By Spc. Alexis Harrison, USA
American Forces Press Service
Nov. 7, 2007 - Just a few months ago, Operation Rogue Thunder began to reclaim the streets of Jamia and Adel, Iraq, from the grip of violence. Today, the streets not only are peaceful, they're also thriving. Troops from 3rd Battalion, 5th Brigade, 6th Iraqi Army Division Military Transition Team; 1st Battalion, 64th Armor Regiment; and their Iraqi counterparts have seen what was once a community gripped by fear come out of hiding and begin living for the first time in a long time.
Before the joint operation in July took place, many residents were being oppressed by militia activity in the area, Maj. Chris Norrie, the transition team's former chief, said.
Many houses were abandoned in what was once a white-collar area of the capital. It used to be home to many well-educated residents until violence broke out and forced hundreds to leave their homes.
The empty houses gave an opportunity to terrorists from outside the area to move in and set up shop, Capt. Peter Kilpatrick said. These empty homes were used as factories and staging areas for attacks on Iraqi security forces and American soldiers.
After the Iraqi battalion and soldiers from two companies from 1st Battalion, 64th Armor entered the area, several caches of homemade explosives and weapons were taken off the street and out of the hands of would-be terrorists responsible for planting deep-buried roadside bombs in the area.
These bombs, made from crude components, were used in attacks that killed soldiers from the battalion during the summer.
In more recent times, the streets remain quiet except for the clamor of steady business that's given new hope to people who have just started to come back to work without fear of harm.
Ahnam Padush has lived in the area for years. She held the same job at the same store for years, until violence and fear began preventing her from going to work or even allowing the store where she worked to open.
It's been two months since she's returned to her normal routine, she said. Two months of feeling just a little more normal.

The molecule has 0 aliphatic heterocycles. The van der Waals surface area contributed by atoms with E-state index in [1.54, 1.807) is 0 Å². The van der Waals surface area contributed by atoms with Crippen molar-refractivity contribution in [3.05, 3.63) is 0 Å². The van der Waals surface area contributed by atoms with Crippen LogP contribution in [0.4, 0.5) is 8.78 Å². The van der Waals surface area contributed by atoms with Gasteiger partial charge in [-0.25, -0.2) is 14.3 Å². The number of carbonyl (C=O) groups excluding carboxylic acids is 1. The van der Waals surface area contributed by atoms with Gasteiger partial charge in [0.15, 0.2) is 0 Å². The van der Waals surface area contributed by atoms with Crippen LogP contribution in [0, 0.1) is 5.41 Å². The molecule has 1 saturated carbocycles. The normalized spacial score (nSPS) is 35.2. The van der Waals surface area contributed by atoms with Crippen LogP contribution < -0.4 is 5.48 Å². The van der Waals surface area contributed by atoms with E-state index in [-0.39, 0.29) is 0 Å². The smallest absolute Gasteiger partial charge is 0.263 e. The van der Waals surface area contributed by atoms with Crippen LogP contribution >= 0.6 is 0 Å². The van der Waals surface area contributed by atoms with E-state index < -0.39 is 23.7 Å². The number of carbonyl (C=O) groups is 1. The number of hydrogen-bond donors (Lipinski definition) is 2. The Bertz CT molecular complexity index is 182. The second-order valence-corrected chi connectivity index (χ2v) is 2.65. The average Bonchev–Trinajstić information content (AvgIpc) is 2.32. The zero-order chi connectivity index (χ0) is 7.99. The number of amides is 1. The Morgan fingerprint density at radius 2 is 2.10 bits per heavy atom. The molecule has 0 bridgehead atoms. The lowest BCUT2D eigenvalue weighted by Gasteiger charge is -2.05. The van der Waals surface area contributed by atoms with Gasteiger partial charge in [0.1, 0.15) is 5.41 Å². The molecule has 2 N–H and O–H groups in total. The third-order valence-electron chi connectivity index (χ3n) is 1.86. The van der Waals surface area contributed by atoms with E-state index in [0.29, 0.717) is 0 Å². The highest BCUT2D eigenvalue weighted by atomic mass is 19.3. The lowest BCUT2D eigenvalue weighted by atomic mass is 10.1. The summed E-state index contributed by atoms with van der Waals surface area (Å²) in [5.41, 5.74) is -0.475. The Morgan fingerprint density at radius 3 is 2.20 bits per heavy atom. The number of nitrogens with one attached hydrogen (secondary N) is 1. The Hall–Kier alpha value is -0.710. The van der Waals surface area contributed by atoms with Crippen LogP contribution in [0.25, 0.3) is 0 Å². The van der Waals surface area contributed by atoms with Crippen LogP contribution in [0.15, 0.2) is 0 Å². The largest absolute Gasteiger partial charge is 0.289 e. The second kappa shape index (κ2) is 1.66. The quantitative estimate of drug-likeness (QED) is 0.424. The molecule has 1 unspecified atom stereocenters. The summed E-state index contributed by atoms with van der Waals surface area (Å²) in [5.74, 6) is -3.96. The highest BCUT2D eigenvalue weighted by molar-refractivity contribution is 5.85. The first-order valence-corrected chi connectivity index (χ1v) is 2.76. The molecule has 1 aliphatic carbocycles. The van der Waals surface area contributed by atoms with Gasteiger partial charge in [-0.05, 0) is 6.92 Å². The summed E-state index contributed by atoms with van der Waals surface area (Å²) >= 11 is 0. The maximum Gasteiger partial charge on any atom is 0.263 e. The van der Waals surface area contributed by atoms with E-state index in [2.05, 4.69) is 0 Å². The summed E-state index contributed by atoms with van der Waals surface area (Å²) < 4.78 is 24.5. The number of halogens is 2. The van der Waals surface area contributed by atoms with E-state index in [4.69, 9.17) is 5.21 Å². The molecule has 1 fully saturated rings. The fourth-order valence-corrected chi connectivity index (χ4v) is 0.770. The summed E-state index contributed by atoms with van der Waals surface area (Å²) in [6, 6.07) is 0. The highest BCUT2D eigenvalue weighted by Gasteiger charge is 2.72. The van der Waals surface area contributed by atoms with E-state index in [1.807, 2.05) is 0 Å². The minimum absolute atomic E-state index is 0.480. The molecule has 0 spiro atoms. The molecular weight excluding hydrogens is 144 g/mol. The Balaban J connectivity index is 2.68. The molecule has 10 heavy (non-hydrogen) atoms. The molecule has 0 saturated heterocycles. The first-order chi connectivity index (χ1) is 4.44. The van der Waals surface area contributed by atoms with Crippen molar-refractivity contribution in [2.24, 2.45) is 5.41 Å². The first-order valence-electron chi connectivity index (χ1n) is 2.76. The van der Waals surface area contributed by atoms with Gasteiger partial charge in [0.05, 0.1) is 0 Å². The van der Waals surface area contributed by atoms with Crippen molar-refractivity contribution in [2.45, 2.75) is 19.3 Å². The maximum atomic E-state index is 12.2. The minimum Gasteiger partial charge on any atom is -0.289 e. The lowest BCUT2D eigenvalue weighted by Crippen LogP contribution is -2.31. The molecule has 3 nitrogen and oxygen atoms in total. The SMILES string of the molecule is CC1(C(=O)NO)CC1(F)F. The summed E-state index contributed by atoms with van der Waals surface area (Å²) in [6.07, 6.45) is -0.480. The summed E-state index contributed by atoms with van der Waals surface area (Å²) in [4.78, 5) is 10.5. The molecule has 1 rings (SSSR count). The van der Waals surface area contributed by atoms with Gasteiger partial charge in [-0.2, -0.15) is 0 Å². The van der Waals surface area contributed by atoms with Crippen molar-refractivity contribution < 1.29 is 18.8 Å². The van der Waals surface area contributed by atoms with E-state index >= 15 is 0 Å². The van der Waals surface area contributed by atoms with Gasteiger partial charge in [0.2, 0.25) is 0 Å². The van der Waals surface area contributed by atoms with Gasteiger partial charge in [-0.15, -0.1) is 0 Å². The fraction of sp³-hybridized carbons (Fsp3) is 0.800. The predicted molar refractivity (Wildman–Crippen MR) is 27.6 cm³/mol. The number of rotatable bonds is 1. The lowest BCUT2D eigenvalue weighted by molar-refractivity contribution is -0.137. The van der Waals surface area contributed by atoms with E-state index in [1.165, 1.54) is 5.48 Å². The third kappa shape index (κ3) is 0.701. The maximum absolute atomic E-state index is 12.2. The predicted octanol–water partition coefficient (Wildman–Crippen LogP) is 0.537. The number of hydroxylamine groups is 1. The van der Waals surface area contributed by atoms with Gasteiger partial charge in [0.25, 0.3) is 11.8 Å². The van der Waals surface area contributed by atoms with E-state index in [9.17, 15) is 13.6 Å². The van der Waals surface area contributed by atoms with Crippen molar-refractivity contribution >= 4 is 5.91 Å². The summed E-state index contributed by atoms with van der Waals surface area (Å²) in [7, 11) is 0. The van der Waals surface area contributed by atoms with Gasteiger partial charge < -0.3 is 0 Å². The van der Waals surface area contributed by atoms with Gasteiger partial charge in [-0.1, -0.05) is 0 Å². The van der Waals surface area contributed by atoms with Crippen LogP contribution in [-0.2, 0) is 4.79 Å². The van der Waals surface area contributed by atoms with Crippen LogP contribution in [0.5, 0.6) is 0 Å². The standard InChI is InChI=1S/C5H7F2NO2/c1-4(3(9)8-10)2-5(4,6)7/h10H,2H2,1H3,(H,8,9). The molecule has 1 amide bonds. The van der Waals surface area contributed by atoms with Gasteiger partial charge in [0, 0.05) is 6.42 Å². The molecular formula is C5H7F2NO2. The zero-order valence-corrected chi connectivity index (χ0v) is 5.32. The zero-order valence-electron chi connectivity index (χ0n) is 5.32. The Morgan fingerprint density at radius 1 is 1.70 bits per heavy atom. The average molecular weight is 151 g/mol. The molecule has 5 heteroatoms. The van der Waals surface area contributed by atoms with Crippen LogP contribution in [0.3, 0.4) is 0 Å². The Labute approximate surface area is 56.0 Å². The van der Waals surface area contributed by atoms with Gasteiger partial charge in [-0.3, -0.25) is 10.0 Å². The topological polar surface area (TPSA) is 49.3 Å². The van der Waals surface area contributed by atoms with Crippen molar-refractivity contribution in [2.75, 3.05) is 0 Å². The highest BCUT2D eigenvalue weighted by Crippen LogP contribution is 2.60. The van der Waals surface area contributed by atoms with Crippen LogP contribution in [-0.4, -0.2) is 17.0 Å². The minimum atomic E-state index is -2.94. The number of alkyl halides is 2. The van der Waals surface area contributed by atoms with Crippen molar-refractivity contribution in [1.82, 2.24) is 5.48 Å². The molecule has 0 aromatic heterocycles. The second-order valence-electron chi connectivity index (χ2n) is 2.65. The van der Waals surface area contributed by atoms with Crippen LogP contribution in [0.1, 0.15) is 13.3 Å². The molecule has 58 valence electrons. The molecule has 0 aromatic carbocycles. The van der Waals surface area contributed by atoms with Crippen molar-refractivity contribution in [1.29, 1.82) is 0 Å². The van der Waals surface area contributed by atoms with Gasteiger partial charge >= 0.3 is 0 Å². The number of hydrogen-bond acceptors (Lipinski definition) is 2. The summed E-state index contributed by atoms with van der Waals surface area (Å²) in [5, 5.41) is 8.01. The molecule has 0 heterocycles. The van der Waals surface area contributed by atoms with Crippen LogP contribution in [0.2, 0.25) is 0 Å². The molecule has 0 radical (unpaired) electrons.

"People are very happy now that the neighborhoods have gotten better," she said. "We feel safe enough to travel and come to work. We all just want life to go back to normal, and the past two months have been a good sign that life is allowing that to happen."
Maj. William Hickok, the current chief of the military transition team, much of the success goes to the Iraqi army for the great strides it has taken since the troops from the 2nd Brigade Combat Team, 1st Cavalry Division arrived late in 2006.
Among other successes in the community were the allocations of micro grants to people interested in opening, re-opening or refurbishing their small businesses.
While the store that Padush works in didn't get any grant money, the customers keep coming in to buy the clothes, food and other necessities they need.
She admits she still has worries, but she said she hopes the neighborhood stays quiet thanks to work by security forces in the area.
The transition team, made up of troops from Headquarters and Headquarters Troop, 4th Squadron, 9th Cavalry Regiment, 2nd BCT, 1st Cavalry Division, continues to work closely with its native counterparts even though the unit is due to redeploy back to their home station of Fort Hood, Texas, soon.
(Army Spc. Alexis Harrison is assigned to 2nd Brigade Combat Team, 1st Infantry Division, Public Affairs.)